According to The Bismarck Tribune, the North Dakota House voted against Senate Bill 2143 with a 14-78 tally on Tuesday. In January, the state’s Senate passed the bill 43-4. However, a House Committee suggested against it last week with their “do not pass” recommendation.
Supposedly, Sen. Kristin Roers (R-Fargo) got the inspiration for the blaze-pink hunting gear while shopping. She could only find orange hunting apparel in unisex sizes. She then realized that other states, including Illinois, Minnesota, Wisconsin, and Wyoming, allow fluorescent or blaze-pink hunting apparel. Additionally, Roers thinks the blaze-pink colors could help attract newcomers to the great outdoors and hunting.
Supporters of Bill 2143 agree with Roers, and think the magenta hue could help recruit new enthusiasts. In contrast, those who opposed the bill say that people with red-green colorblindness can not differentiate the hot pink gear. Those same critics fear that hunters in the blaze-pink would not be as safe, which could create dangerous situations while hunting.
North Dakota Sticking With Orange Hunting Gear
In addition to the blaze-pink suggestion, Bill 2143 also pushed for camouflage patterns of up to 50%. Likewise, critics rejected that idea as well. The same Tribune report says that blaze-pink is an “unstandardized safety shade” and that camouflage can obstruct visibility.
“[Orange] is for complete safety so that no matter where you are with your trunk, which is the vital portion that you really don’t want to get shot in, and your head, which is another fairly important piece of equipment, that you don’t want to get shot at,” Rep. Todd Porter (R-Mandan) explained. “We want to make sure that people are visible.”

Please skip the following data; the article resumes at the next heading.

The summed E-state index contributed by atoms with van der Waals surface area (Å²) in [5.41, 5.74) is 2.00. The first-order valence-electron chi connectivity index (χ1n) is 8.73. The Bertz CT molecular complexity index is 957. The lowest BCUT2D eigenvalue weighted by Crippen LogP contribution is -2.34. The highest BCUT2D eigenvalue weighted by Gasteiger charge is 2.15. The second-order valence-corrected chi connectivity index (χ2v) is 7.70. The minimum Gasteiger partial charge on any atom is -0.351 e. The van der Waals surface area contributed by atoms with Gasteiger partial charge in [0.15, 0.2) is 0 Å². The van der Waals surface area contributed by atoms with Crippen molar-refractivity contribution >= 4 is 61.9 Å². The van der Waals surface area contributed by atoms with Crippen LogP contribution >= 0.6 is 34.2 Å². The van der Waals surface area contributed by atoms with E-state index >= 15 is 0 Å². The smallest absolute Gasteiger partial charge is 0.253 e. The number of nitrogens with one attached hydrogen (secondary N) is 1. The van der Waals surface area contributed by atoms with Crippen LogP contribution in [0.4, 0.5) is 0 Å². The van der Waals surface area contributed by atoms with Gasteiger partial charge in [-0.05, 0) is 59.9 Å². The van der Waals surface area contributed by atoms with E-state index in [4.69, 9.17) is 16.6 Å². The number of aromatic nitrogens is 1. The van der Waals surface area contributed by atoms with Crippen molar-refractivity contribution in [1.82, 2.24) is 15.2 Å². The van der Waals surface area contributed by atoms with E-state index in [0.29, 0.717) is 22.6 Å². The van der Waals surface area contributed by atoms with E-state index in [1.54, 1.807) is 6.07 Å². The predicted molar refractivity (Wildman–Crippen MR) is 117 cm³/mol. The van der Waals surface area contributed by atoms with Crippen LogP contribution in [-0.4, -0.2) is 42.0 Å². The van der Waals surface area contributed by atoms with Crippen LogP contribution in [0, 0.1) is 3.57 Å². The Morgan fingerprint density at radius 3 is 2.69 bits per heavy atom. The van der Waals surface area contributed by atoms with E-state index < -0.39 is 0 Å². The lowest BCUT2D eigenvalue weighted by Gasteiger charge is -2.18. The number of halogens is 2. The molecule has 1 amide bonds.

“We want everyone to participate in our outdoor activities, but we want it to be done safely,” Porter added.
For now, North Dakota will stick with the tried and true color of blaze-orange, which is well-known in most hunting communities. The classic hunting color will be the only shade available to hunters purchasing gear in the state.
The North Dakota Game and Fish has specific regulations for hunters in the area. For example, deer hunters must wear “at least 400 square inches of solid daylight fluorescent orange.” The gear must be above the waistline, and it must include a hat and outerwear.
“You must wear both a hat and outer garment above the waistline totaling at least 400 square inches of solid daylight fluorescent orange,” their official site explains.